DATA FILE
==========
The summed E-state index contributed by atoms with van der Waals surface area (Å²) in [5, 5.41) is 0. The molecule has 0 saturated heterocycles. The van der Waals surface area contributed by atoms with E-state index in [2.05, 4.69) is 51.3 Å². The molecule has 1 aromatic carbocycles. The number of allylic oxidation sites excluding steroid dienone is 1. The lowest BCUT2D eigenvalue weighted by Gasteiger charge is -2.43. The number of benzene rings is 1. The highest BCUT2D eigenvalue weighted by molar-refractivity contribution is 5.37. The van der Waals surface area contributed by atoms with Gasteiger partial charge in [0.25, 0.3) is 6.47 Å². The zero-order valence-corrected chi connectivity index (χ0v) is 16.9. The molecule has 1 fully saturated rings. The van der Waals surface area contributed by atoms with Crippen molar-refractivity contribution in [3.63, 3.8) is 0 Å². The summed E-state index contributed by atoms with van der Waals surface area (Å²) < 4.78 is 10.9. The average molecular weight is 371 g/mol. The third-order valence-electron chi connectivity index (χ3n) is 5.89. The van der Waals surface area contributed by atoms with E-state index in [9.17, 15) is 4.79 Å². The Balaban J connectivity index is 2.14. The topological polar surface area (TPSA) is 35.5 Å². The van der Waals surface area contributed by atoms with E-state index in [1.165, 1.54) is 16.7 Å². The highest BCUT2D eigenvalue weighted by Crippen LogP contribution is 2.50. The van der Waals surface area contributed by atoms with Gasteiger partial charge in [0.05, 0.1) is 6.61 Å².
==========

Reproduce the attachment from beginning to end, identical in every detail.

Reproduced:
The summed E-state index contributed by atoms with van der Waals surface area (Å²) in [5, 5.41) is 0. The molecule has 0 saturated heterocycles. The van der Waals surface area contributed by atoms with E-state index in [2.05, 4.69) is 51.3 Å². The molecule has 1 aromatic carbocycles. The number of allylic oxidation sites excluding steroid dienone is 1. The lowest BCUT2D eigenvalue weighted by Gasteiger charge is -2.43. The number of benzene rings is 1. The highest BCUT2D eigenvalue weighted by molar-refractivity contribution is 5.37. The van der Waals surface area contributed by atoms with Gasteiger partial charge in [0.25, 0.3) is 6.47 Å². The zero-order valence-corrected chi connectivity index (χ0v) is 16.9. The molecule has 1 fully saturated rings. The van der Waals surface area contributed by atoms with Crippen molar-refractivity contribution in [3.63, 3.8) is 0 Å². The summed E-state index contributed by atoms with van der Waals surface area (Å²) < 4.78 is 10.9. The average molecular weight is 371 g/mol. The third-order valence-electron chi connectivity index (χ3n) is 5.89. The van der Waals surface area contributed by atoms with E-state index in [9.17, 15) is 4.79 Å². The Balaban J connectivity index is 2.14. The topological polar surface area (TPSA) is 35.5 Å². The van der Waals surface area contributed by atoms with E-state index in [1.165, 1.54) is 16.7 Å². The highest BCUT2D eigenvalue weighted by Crippen LogP contribution is 2.50. The van der Waals surface area contributed by atoms with Gasteiger partial charge in [0.05, 0.1) is 6.61 Å².